Blue Jays: Bo Bichette and the Underrated Statistic
20-year-old Bo Bichette is one of the brightest prospects in the Toronto Blue Jays system. A right-handed hitting phenom, the Florida native seems poised to become a future All-Star north of the border, destroying minor league pitching one level at a time.
Upon being drafted, many were quick to point out flaws in Bo Bichette. The son of four-time All-Star outfielder Dante Bichette, Bo had a kink in his swing that some considered unnatural. Despite this, he was chosen 66th overall by the Blue Jays in the 2016 draft.
When you look at his numbers, several figures jump out. Across 448 at-bats split between Lansing and Dunedin, Bichette slashed an unreal .362/.423/.565 with 14 dingers and 41 doubles. Endless articles have been written about Bichette, all with the same thesis: this kid is good.
Even though his offensive praise is absolutely merited, there’s one aspect of Bo’s game that seems to go unnoticed. An ability that not many All-Stars possess, and an ability that seems to be the hallmark of five-tool players everywhere – an ability to steal bases.
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In 110 games last season, Bichette stole 22 bags. So far this year, in just 11 games, he’s stolen five. Perhaps even more impressive is when he chooses to steal. This year, he’s been caught just once and has notably run on some of the best catchers in the league.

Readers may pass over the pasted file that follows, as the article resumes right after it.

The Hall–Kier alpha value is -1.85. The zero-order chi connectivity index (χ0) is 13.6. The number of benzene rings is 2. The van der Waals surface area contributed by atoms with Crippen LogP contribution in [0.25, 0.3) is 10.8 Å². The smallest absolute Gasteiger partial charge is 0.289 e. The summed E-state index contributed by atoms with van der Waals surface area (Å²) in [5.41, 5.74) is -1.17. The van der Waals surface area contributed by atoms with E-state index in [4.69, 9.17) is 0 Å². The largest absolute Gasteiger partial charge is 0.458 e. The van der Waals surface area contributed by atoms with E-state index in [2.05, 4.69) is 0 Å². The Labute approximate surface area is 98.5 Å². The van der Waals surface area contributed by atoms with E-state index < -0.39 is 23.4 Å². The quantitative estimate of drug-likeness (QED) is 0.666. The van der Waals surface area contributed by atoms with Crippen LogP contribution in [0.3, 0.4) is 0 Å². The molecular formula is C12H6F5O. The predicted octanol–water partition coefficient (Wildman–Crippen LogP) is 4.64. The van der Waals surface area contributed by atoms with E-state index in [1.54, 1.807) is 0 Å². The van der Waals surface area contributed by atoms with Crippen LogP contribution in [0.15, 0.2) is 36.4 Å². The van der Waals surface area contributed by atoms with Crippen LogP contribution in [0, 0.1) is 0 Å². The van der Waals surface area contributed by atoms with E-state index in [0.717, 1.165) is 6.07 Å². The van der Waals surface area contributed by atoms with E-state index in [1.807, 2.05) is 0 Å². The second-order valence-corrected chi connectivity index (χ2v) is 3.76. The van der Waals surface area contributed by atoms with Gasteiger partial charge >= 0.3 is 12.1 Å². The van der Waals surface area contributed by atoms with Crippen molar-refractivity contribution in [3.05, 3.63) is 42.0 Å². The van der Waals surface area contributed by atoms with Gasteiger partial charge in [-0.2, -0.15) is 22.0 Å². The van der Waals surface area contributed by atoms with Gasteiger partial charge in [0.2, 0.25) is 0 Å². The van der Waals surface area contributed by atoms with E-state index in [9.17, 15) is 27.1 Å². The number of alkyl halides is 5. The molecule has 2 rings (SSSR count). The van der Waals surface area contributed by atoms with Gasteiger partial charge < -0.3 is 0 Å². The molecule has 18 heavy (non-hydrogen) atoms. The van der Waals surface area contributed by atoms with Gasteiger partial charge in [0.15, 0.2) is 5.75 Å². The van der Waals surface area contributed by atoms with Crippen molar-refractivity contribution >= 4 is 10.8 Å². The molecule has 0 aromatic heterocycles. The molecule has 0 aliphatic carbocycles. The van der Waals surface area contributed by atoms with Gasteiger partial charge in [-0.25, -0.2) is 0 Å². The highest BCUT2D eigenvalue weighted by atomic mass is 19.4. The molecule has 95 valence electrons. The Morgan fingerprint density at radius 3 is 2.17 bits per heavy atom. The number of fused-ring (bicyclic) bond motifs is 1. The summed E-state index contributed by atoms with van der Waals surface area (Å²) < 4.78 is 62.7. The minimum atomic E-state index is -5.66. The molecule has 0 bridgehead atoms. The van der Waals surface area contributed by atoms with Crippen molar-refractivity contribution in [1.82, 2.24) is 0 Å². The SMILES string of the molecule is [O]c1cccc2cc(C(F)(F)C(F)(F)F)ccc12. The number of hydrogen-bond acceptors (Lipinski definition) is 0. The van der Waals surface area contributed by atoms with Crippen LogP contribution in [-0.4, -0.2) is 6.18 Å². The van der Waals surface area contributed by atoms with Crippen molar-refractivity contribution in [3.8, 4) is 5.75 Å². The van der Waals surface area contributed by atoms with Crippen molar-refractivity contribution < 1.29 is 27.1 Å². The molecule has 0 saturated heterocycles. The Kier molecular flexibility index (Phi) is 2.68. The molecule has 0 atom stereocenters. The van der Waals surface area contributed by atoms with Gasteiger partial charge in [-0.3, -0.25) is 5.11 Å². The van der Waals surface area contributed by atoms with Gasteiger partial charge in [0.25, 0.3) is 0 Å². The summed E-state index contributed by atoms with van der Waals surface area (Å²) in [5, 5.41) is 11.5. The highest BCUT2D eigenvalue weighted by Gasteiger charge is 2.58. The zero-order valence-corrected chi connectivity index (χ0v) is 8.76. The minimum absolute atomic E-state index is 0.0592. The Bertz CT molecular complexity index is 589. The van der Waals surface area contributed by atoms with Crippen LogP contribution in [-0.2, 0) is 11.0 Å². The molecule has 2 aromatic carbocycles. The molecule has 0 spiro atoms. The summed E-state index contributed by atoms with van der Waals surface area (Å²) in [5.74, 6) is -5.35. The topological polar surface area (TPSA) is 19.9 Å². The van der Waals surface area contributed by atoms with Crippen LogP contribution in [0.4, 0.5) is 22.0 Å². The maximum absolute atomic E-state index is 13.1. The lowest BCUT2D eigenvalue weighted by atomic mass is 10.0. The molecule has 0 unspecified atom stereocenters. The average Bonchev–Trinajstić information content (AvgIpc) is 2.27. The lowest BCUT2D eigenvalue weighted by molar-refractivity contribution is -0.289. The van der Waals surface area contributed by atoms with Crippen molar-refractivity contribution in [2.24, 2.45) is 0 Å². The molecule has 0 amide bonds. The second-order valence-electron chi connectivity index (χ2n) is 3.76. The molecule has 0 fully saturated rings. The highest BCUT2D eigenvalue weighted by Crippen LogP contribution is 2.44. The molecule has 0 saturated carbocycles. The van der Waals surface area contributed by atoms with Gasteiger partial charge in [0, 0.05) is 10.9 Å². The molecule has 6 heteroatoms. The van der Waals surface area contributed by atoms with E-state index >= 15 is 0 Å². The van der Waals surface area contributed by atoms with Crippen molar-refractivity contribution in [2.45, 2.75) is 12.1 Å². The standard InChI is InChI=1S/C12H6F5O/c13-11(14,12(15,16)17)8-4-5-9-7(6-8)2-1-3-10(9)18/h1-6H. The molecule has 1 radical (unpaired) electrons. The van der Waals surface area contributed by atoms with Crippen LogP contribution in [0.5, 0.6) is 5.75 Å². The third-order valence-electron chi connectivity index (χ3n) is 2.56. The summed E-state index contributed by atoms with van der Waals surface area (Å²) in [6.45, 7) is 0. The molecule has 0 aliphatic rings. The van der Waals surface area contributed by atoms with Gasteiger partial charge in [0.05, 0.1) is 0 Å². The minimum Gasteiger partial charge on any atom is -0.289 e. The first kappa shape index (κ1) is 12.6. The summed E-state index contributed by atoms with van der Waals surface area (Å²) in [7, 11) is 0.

Say what you want about this year’s Toronto Blue Jays. Even though they’ve won games in impressive fashion, they sit tied for 17th in the majors in stolen bases. The Boston Red Sox and New York Yankees, two prominent division rivals, sit 13th and 17th respectively. Fellow American League contenders, the Houston Astros, and Cleveland Indians, currently rank 8th and 4th respectively, entering Friday night’s action.
Speed is a skill that is often overlooked when discussing the makeup of a baseball team. I’m not suggesting that Bo Bichette should be rushed to the majors simply because of his ability to steal bases. I think we can all agree it’s best to wait a bit and let him play at least a full season in the minor leagues. That way, he can prove himself and can avoid the complex and obscure regulations surrounding MLB service time.
However, it’s important that baseball folks keep Bo’s speed in mind. In the past, we’ve seen AL MVPs Mike Trout (16 SB in 2014, 30 SB in 2016) and Jose Altuve (32 SB in 2017) use speed to help their teams win games. Regardless of the perceived minute importance of speed, it’s an undeniable element of some of the game’s superstars.
In closing, Bichette’s ability to run will probably not transform him into a significantly better ballplayer. In fact, it might not even become part of his game at all once he reaches the majors. Whatever the case may be, it’s always nice to have the stolen base as an option in your back pocket, especially when the guy doing the stealing is already a fantastic hitter.